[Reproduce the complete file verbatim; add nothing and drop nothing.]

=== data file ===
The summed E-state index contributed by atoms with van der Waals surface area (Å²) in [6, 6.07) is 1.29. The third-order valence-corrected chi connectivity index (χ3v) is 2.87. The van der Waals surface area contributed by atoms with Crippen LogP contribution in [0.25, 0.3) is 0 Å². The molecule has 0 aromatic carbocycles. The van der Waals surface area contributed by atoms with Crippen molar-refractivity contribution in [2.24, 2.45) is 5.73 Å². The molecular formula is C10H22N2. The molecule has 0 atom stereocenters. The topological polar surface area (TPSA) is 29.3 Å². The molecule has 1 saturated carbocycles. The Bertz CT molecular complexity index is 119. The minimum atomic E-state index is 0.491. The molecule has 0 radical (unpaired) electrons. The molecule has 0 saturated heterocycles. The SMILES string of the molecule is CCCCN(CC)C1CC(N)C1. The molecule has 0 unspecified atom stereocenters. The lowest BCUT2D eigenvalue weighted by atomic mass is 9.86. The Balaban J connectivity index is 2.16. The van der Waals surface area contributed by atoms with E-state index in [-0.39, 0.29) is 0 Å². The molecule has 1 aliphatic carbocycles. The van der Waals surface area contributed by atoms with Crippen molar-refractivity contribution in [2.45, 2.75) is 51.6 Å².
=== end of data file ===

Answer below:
The summed E-state index contributed by atoms with van der Waals surface area (Å²) in [6, 6.07) is 1.29. The third-order valence-corrected chi connectivity index (χ3v) is 2.87. The van der Waals surface area contributed by atoms with Crippen LogP contribution in [0.25, 0.3) is 0 Å². The molecule has 0 aromatic carbocycles. The van der Waals surface area contributed by atoms with Crippen molar-refractivity contribution in [2.24, 2.45) is 5.73 Å². The molecular formula is C10H22N2. The molecule has 0 atom stereocenters. The topological polar surface area (TPSA) is 29.3 Å². The molecule has 1 saturated carbocycles. The Bertz CT molecular complexity index is 119. The minimum atomic E-state index is 0.491. The molecule has 0 radical (unpaired) electrons. The molecule has 0 saturated heterocycles. The SMILES string of the molecule is CCCCN(CC)C1CC(N)C1. The molecule has 0 unspecified atom stereocenters. The lowest BCUT2D eigenvalue weighted by atomic mass is 9.86. The Balaban J connectivity index is 2.16. The van der Waals surface area contributed by atoms with E-state index in [-0.39, 0.29) is 0 Å². The molecule has 1 aliphatic carbocycles. The van der Waals surface area contributed by atoms with Crippen molar-refractivity contribution in [2.45, 2.75) is 51.6 Å².